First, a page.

Earlier this month, I was lucky enough to attend a webinar for the Academy for Dog Trainers hosted by Certified Animal Behaviorist and dog trainer extraordinaire Kathy Sdao. She facilitated an excellent discussion on the importance of training nomenclature – in particular, how we should describe the relationship we have with our dogs.
Thanks to faux science dog training television programs and deeply entrenched dog behavior myths, many dog owners and trainers resort to the word “dominance.” Some use it so much, it appears they are afraid that without a shock collar and a tight leash, their dogs will not only display “dominance,” but will take over their household in a reign of terror. Science has fully debunked the dominance myth (discussed here), but that doesn’t mean people still won’t cling to the label.
Leadership is another word that is gaining momentum in the dog training community. Compulsion trainers like it because it’s a thinly veiled euphemism for the so-called need to use a firm hand on dogs. In other words, owners must be the pack leader to avoid subordination from their dogs. Force free trainers use the word leadership it because it implies something different than dominance, a relationship with more equality and less force.
But, as Kathy Sdao accurately pointed out during her webinar, the leadership label is also fraught with problems. To be a leader means that someone else is the follower. The presence of a leader implies a hierarchy. The non-leaders “defer” to the leader. Someone still has the bulk of control.
To quote James O’Heare in Aggressive Behavior in Dogs, “The term leadership means something different to everyone, and often the meaning is not conducive to proper training … By setting up a paradigm or model in the owner’s mind that someone should be the leader, we imply that someone else should not be, and it can simply sow the seeds of an adversarial relationship between owner and dog” (175).
Leadership and dominance protocols are frightfully complicated. I’ve seen owners paralyzed in training sessions out of fear that such-and-such behavior implies their dogs are dominant, or that doing such-and-such a thing will weaken their leadership roles with their dogs. (As an aside, I received a pamphlet in the mail recently that advertised a dog behavior change book. One of the bullet points informed me that if a dog places his paws on my shoulders, my dog is dominant. In that case, my 11.5 pound chihuahua is poised to take over not just my household, but the entire world. Where do people come up with this unscientific muck?)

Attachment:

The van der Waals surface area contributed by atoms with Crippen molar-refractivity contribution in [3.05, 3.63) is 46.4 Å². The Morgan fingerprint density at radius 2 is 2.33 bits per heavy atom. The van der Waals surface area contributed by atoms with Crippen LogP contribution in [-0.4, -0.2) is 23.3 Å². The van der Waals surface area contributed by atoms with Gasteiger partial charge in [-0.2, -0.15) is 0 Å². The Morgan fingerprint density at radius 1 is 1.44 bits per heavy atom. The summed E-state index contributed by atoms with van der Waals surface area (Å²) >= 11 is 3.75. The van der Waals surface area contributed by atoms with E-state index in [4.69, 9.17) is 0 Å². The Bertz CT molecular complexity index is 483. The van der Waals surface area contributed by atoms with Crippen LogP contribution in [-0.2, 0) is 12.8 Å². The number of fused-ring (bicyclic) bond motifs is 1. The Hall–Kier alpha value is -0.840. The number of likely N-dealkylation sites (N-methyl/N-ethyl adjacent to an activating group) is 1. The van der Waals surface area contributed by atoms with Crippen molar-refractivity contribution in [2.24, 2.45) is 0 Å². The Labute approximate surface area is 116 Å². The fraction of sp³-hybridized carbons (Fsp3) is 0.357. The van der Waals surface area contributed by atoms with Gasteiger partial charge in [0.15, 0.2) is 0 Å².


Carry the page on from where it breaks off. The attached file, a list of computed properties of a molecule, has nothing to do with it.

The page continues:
Training should not imply a power struggle. It should not place unnecessary and unscientific protocols on a behavior change program. When training dogs, we should do just that: train the dog.
I believe a better word to describe the relationship we should strive for when training our dogs is a partnership. The dictionary defines partnership as: “A relationship between individuals or groups that is characterized by mutual cooperation and responsibility, as for the achievement of a specified goal.”
When I work with a dog, I view the dog as my equal. He teaches me just as much as I teach him. We are two distinct species, working out a way to communicate with each other despite speaking different languages. There is no power struggle between me and the dog I’m training. We’re on the behavior change journey together. No dominance. No leadership. No imposed social constructs. Just training and communication. Just partners.
True, effective, long-lasting behavior change is a partnership based on trust, love and science. And it works.
By Maureen Backman, MS
– Maureen Backman, MS is the owner of Mutt About Town dog training in San Francisco. She is also the founder of The Muzzle Up! Project. To get in touch, email her at firstname.lastname@example.org.